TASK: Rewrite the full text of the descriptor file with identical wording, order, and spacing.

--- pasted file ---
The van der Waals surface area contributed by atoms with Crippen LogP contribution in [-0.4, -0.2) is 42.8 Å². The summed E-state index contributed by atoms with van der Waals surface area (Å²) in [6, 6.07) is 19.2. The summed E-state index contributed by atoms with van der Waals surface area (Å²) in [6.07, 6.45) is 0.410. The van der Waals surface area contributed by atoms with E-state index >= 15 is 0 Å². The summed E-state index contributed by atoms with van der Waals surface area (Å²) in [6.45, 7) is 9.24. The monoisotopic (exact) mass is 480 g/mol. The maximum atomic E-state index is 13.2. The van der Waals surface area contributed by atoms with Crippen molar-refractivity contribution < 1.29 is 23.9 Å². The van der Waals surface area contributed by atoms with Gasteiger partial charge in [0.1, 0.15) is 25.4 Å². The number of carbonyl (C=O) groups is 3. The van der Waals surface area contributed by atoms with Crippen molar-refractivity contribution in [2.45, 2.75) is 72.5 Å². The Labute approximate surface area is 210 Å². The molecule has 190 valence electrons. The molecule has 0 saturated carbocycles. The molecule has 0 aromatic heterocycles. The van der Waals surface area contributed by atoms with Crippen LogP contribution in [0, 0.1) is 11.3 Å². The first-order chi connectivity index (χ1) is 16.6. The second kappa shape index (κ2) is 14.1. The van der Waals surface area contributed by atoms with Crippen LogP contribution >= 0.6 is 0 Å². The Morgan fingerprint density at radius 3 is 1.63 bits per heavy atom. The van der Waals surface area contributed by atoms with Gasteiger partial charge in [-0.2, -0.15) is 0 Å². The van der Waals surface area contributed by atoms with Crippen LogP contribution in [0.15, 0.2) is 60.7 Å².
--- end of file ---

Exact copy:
The van der Waals surface area contributed by atoms with Crippen LogP contribution in [-0.4, -0.2) is 42.8 Å². The summed E-state index contributed by atoms with van der Waals surface area (Å²) in [6, 6.07) is 19.2. The summed E-state index contributed by atoms with van der Waals surface area (Å²) in [6.07, 6.45) is 0.410. The van der Waals surface area contributed by atoms with E-state index >= 15 is 0 Å². The summed E-state index contributed by atoms with van der Waals surface area (Å²) in [6.45, 7) is 9.24. The monoisotopic (exact) mass is 480 g/mol. The maximum atomic E-state index is 13.2. The van der Waals surface area contributed by atoms with Crippen molar-refractivity contribution < 1.29 is 23.9 Å². The van der Waals surface area contributed by atoms with Gasteiger partial charge in [0.1, 0.15) is 25.4 Å². The number of carbonyl (C=O) groups is 3. The van der Waals surface area contributed by atoms with Crippen molar-refractivity contribution in [2.45, 2.75) is 72.5 Å². The Labute approximate surface area is 210 Å². The molecule has 190 valence electrons. The molecule has 0 saturated carbocycles. The molecule has 0 aromatic heterocycles. The van der Waals surface area contributed by atoms with Crippen LogP contribution in [0, 0.1) is 11.3 Å². The first-order chi connectivity index (χ1) is 16.6. The second kappa shape index (κ2) is 14.1. The van der Waals surface area contributed by atoms with Crippen LogP contribution >= 0.6 is 0 Å². The Morgan fingerprint density at radius 3 is 1.63 bits per heavy atom. The van der Waals surface area contributed by atoms with Gasteiger partial charge in [-0.2, -0.15) is 0 Å². The van der Waals surface area contributed by atoms with Crippen LogP contribution in [0.15, 0.2) is 60.7 Å².